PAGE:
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A front-loading washing machine is convenient as you get to save money on energy and use less detergent and water.
Unfortunately, the machine can get dirty after several months of use, leaving you with scum buildup and other stuck grime that needs to be cleaned.
The machine may sometimes leave a nasty smell on your clothes due to accumulated mold/mildew around the lid.
Understanding how to clean your front-loading washing machine can help eliminate hard-water deposits, detergent, and mold, leaving your clothes fresh and clean.
Keep reading as we list the steps you need to follow in cleaning your machine and what you’ll need.
How Often Should You Clean Your Front-Loading Washing Machine?
You may not think about cleaning a washing machine until you have to deal with grime and a musty smell settling on your clothes.
However, this doesn’t mean leaving your machine unmaintained for an entire month. Start by doing some cleaning after every use. Wipe any lint off and dry standing water in the seal.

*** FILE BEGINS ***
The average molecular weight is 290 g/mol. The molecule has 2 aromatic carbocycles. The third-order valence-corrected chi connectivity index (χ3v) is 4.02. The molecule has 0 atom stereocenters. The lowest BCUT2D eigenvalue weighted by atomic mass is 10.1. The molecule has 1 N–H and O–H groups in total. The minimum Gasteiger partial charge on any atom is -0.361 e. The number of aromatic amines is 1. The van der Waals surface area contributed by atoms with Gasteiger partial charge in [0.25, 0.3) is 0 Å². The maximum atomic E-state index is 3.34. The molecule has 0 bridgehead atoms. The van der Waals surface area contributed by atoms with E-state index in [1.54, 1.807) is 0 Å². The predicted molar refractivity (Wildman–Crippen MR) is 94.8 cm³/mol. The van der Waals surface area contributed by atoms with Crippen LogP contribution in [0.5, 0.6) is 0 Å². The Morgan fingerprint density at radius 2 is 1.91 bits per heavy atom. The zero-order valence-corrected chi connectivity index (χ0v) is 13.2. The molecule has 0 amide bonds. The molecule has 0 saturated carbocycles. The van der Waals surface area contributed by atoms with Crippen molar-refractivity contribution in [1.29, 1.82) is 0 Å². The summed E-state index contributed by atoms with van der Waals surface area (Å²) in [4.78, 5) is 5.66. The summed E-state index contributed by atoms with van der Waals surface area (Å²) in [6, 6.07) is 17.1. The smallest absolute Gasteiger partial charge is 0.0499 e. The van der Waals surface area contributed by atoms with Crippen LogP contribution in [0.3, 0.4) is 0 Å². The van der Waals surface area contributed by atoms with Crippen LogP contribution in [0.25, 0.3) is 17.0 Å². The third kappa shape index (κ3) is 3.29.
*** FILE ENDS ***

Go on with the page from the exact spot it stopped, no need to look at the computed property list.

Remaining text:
Every week after use, you can take a cloth and soapy water to wipe around the seal, inside the drum, and the door.
You could run a hot wash if you use plenty of fabric conditioners. That will rinse out the machine. Keep the door open as the machine dries.
For a monthly clean, empty your washer, use a machine washing cleaner or baking soda, and follow the washing instructions below.
Select the highest temperature and a standard washing cycle to ensure everything inside the machine is clean. The heat kills the germs inside.
Once done, dry off the seals and door, leaving the machine open to air dry.